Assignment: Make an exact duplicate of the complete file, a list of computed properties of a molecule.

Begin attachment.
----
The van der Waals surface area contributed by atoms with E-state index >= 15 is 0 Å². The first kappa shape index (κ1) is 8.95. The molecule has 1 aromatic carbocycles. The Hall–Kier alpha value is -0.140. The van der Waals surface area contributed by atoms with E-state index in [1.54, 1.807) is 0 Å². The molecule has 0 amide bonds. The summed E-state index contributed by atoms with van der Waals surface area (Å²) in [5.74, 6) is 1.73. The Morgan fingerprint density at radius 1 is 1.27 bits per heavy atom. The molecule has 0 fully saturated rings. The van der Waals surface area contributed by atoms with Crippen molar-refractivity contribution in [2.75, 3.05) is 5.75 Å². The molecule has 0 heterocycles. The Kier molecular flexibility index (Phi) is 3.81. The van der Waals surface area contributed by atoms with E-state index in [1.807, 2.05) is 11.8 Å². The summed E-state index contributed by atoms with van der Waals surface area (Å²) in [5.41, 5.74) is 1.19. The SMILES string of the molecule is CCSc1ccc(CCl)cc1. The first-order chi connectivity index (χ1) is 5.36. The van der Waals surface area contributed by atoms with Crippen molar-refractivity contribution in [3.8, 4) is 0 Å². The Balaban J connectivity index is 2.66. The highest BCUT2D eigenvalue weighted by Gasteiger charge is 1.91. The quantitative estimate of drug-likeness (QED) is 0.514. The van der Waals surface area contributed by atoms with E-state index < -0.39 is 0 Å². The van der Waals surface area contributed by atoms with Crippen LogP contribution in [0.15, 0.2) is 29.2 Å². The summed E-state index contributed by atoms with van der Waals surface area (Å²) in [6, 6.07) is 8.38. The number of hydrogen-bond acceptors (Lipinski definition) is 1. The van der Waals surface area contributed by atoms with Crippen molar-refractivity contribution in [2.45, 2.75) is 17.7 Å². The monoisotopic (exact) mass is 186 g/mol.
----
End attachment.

The van der Waals surface area contributed by atoms with E-state index >= 15 is 0 Å². The first kappa shape index (κ1) is 8.95. The molecule has 1 aromatic carbocycles. The Hall–Kier alpha value is -0.140. The van der Waals surface area contributed by atoms with E-state index in [1.54, 1.807) is 0 Å². The molecule has 0 amide bonds. The summed E-state index contributed by atoms with van der Waals surface area (Å²) in [5.74, 6) is 1.73. The Morgan fingerprint density at radius 1 is 1.27 bits per heavy atom. The molecule has 0 fully saturated rings. The van der Waals surface area contributed by atoms with Crippen molar-refractivity contribution in [2.75, 3.05) is 5.75 Å². The molecule has 0 heterocycles. The Kier molecular flexibility index (Phi) is 3.81. The van der Waals surface area contributed by atoms with E-state index in [1.807, 2.05) is 11.8 Å². The summed E-state index contributed by atoms with van der Waals surface area (Å²) in [5.41, 5.74) is 1.19. The SMILES string of the molecule is CCSc1ccc(CCl)cc1. The first-order chi connectivity index (χ1) is 5.36. The van der Waals surface area contributed by atoms with Crippen molar-refractivity contribution in [3.8, 4) is 0 Å². The Balaban J connectivity index is 2.66. The highest BCUT2D eigenvalue weighted by Gasteiger charge is 1.91. The quantitative estimate of drug-likeness (QED) is 0.514. The van der Waals surface area contributed by atoms with E-state index < -0.39 is 0 Å². The van der Waals surface area contributed by atoms with Crippen LogP contribution in [0.15, 0.2) is 29.2 Å². The summed E-state index contributed by atoms with van der Waals surface area (Å²) in [6, 6.07) is 8.38. The number of hydrogen-bond acceptors (Lipinski definition) is 1. The van der Waals surface area contributed by atoms with Crippen molar-refractivity contribution in [2.45, 2.75) is 17.7 Å². The monoisotopic (exact) mass is 186 g/mol.